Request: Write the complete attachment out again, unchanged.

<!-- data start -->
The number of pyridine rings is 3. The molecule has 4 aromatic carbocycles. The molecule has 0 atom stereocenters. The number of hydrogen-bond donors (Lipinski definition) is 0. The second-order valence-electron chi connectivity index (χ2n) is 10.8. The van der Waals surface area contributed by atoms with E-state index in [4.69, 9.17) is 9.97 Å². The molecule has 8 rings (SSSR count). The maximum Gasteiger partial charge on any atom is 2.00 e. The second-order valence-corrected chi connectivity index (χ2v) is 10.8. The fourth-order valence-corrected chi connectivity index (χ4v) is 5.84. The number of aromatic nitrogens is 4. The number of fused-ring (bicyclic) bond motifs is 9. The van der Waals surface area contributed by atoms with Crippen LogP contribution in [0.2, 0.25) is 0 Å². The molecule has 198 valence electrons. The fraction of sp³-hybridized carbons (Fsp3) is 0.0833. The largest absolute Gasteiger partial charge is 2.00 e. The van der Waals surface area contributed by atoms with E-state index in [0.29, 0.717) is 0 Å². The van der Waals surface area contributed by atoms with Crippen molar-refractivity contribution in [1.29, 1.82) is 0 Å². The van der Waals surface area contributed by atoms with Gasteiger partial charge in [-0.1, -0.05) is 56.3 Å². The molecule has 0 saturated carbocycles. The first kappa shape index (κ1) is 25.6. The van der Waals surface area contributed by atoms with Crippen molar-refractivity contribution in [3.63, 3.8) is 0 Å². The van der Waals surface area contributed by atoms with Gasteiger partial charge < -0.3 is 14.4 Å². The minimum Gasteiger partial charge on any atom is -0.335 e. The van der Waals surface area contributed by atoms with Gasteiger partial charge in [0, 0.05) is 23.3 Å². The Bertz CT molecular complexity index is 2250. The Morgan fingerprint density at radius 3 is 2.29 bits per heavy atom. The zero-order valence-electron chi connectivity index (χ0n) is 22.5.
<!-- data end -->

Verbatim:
The number of pyridine rings is 3. The molecule has 4 aromatic carbocycles. The molecule has 0 atom stereocenters. The number of hydrogen-bond donors (Lipinski definition) is 0. The second-order valence-electron chi connectivity index (χ2n) is 10.8. The van der Waals surface area contributed by atoms with E-state index in [4.69, 9.17) is 9.97 Å². The molecule has 8 rings (SSSR count). The maximum Gasteiger partial charge on any atom is 2.00 e. The second-order valence-corrected chi connectivity index (χ2v) is 10.8. The fourth-order valence-corrected chi connectivity index (χ4v) is 5.84. The number of aromatic nitrogens is 4. The number of fused-ring (bicyclic) bond motifs is 9. The van der Waals surface area contributed by atoms with Crippen LogP contribution in [0.2, 0.25) is 0 Å². The molecule has 198 valence electrons. The fraction of sp³-hybridized carbons (Fsp3) is 0.0833. The largest absolute Gasteiger partial charge is 2.00 e. The van der Waals surface area contributed by atoms with E-state index in [0.29, 0.717) is 0 Å². The van der Waals surface area contributed by atoms with Crippen molar-refractivity contribution in [1.29, 1.82) is 0 Å². The van der Waals surface area contributed by atoms with Gasteiger partial charge in [-0.1, -0.05) is 56.3 Å². The molecule has 0 saturated carbocycles. The first kappa shape index (κ1) is 25.6. The van der Waals surface area contributed by atoms with Crippen molar-refractivity contribution in [3.63, 3.8) is 0 Å². The van der Waals surface area contributed by atoms with Gasteiger partial charge < -0.3 is 14.4 Å². The minimum Gasteiger partial charge on any atom is -0.335 e. The van der Waals surface area contributed by atoms with Gasteiger partial charge in [0, 0.05) is 23.3 Å². The Bertz CT molecular complexity index is 2250. The Morgan fingerprint density at radius 3 is 2.29 bits per heavy atom. The zero-order valence-electron chi connectivity index (χ0n) is 22.5.